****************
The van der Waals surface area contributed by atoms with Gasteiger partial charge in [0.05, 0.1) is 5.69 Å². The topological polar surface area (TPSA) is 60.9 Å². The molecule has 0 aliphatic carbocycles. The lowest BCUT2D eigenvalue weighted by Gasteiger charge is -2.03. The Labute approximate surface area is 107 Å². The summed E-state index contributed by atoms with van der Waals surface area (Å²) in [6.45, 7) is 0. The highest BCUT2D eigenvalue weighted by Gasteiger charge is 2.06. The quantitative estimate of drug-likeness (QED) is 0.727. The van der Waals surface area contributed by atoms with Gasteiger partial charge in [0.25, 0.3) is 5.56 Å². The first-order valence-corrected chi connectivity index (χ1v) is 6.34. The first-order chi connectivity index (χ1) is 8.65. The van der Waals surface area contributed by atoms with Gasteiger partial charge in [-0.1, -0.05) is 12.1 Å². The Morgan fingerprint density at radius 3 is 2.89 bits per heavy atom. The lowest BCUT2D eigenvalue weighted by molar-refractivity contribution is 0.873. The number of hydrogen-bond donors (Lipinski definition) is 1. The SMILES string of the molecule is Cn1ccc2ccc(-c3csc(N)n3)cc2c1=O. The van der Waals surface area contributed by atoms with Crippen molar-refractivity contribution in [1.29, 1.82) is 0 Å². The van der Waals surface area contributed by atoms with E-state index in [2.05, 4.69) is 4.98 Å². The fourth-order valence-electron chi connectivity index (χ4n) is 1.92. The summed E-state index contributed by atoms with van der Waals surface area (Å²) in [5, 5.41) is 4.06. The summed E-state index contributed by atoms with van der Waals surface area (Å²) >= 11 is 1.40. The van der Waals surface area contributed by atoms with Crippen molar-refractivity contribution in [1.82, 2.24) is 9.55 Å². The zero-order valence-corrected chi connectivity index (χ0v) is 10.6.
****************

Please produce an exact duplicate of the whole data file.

The van der Waals surface area contributed by atoms with Gasteiger partial charge in [0.05, 0.1) is 5.69 Å². The topological polar surface area (TPSA) is 60.9 Å². The molecule has 0 aliphatic carbocycles. The lowest BCUT2D eigenvalue weighted by Gasteiger charge is -2.03. The Labute approximate surface area is 107 Å². The summed E-state index contributed by atoms with van der Waals surface area (Å²) in [6.45, 7) is 0. The highest BCUT2D eigenvalue weighted by Gasteiger charge is 2.06. The quantitative estimate of drug-likeness (QED) is 0.727. The van der Waals surface area contributed by atoms with Gasteiger partial charge in [0.25, 0.3) is 5.56 Å². The first-order valence-corrected chi connectivity index (χ1v) is 6.34. The first-order chi connectivity index (χ1) is 8.65. The van der Waals surface area contributed by atoms with Gasteiger partial charge in [-0.1, -0.05) is 12.1 Å². The Morgan fingerprint density at radius 3 is 2.89 bits per heavy atom. The lowest BCUT2D eigenvalue weighted by molar-refractivity contribution is 0.873. The number of hydrogen-bond donors (Lipinski definition) is 1. The SMILES string of the molecule is Cn1ccc2ccc(-c3csc(N)n3)cc2c1=O. The van der Waals surface area contributed by atoms with Crippen molar-refractivity contribution in [1.29, 1.82) is 0 Å². The van der Waals surface area contributed by atoms with E-state index in [2.05, 4.69) is 4.98 Å². The fourth-order valence-electron chi connectivity index (χ4n) is 1.92. The summed E-state index contributed by atoms with van der Waals surface area (Å²) in [5, 5.41) is 4.06. The summed E-state index contributed by atoms with van der Waals surface area (Å²) >= 11 is 1.40. The van der Waals surface area contributed by atoms with Crippen molar-refractivity contribution in [1.82, 2.24) is 9.55 Å². The zero-order valence-corrected chi connectivity index (χ0v) is 10.6.